Another more subtle change comes in the way Liang and BalletMet’s artistic staff are approaching coaching the dancers. “The fine tuning I’m doing is trying to have it so the dancers do less ‘ballet acting’ and more of what you would consider ‘theater acting’,” he says.
That will manifest itself most noticeably in the portrayals of the ballet’s lead characters such as Giselle.
“I want the staging to be clear and the same for each of the Giselle’s but there has to be some flexibility or else the dancers are not going to feel free enough to find themselves in the role,” says Liang. “That’s where I see a lot of Giselle [portrayals] become ‘shticky’; the choreography and the staging is so old world that, while beautiful, may not be for everyone.”
One of three dancers in three different casts to dance the leading role of Giselle along with Caitlin Valentine-Ellis (Feb. 9 & 17) and Grace-Anne Powers (Feb. 10 & 16), will be San Francisco-native and third-year company member, Carly Wheaton (Feb. 11 & 15). Performing her first leading role in a story ballet classic, Wheaton says of the character and her approach to playing her: “in act one Giselle is pure and innocent and has never really felt [romantic] love which devastates her when she gets her heartbroken by Albrecht. In act two, that heartache is carried over but she becomes a solemn, ethereal being.”
The 24-year-old also says while the choreography for her character’s movements in say the ballet’s famous “Mad scene” is highly structured, she has the freedom in some ways to personalize her portrayal of Giselle.
Dancing the role of Myrtha, Queen of the Wilis along with Lisset Santander (Feb. 10 & 16) and Jessica Brown (Feb. 11 & 15), will be BalletMet newcomer Madeline Skelly (Feb. 9 & 17). It’s a role she danced as a member of Houston Ballet.
“A lot of people see Myrtha as a man-hater and I get that because she does kill them,” says Skelly. “Revenge is a part of it, but she does see Giselle’s love for Albrecht and how she is standing up for him and trying to protect him.” That leads, she says, to a moment in the ballet where those feelings of love and forgiveness almost crack her tough façade, but she quickly suppresses those feelings.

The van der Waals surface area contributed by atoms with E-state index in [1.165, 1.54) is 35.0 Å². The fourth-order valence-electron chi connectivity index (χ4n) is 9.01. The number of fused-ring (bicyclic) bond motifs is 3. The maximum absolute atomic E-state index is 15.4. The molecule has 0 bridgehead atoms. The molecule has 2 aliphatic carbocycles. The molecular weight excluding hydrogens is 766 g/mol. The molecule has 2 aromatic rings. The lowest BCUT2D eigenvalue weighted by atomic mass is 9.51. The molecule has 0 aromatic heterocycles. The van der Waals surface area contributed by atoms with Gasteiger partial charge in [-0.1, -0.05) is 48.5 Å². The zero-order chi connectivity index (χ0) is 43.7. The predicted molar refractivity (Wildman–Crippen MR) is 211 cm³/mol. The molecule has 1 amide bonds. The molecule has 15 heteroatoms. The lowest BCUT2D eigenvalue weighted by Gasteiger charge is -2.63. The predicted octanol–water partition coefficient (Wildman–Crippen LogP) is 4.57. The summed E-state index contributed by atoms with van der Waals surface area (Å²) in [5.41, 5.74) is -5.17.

Skelly says dancing the role of Myrtha is also physically challenging for her but not in the way most would think. While the rigor and pace of the role’s full-on dancing in the ballet’s second act is hard, Skelly says even more challenging is standing still in a ballet position known as B+ for long periods of time after she has been dancing. “It’s excruciatingly painful.”
The 25-year old Orlando-native in her first year with BalletMet joined the company in August with her husband and Columbus-native William Newton who trained at New Albany Ballet Company. Newton is one of three dancers performing the lead role of Albrecht, February 10 & 16. Miguel Anaya (Feb. 9 & 17) and Romel Frometa (Feb. 11 & 15) will also perform the role in other casts.
While perhaps not scenically lavish compared to other Giselle productions because of budget constraints, having seen the company in rehearsals of it, the 2-hour ballet has got it where it counts — Great storytelling, world-class dancing and an updated look that make it worth reserving a ticket for.
BalletMet performs Giselle:
Friday, 2/9 8:00 pm
Saturday, 2/10 8:00 pm
Sunday, 2/11 2:00 pm
Thursday, 2/15 7:30 pm
Friday, 2/16 8:00 pm
Saturday, 2/17 8:00 pm
Steve Sucato is a former dancer turned arts writer/critic. He is Chairman Emeritus of the Dance Critics Association and Associate Editor of ExploreDance.com.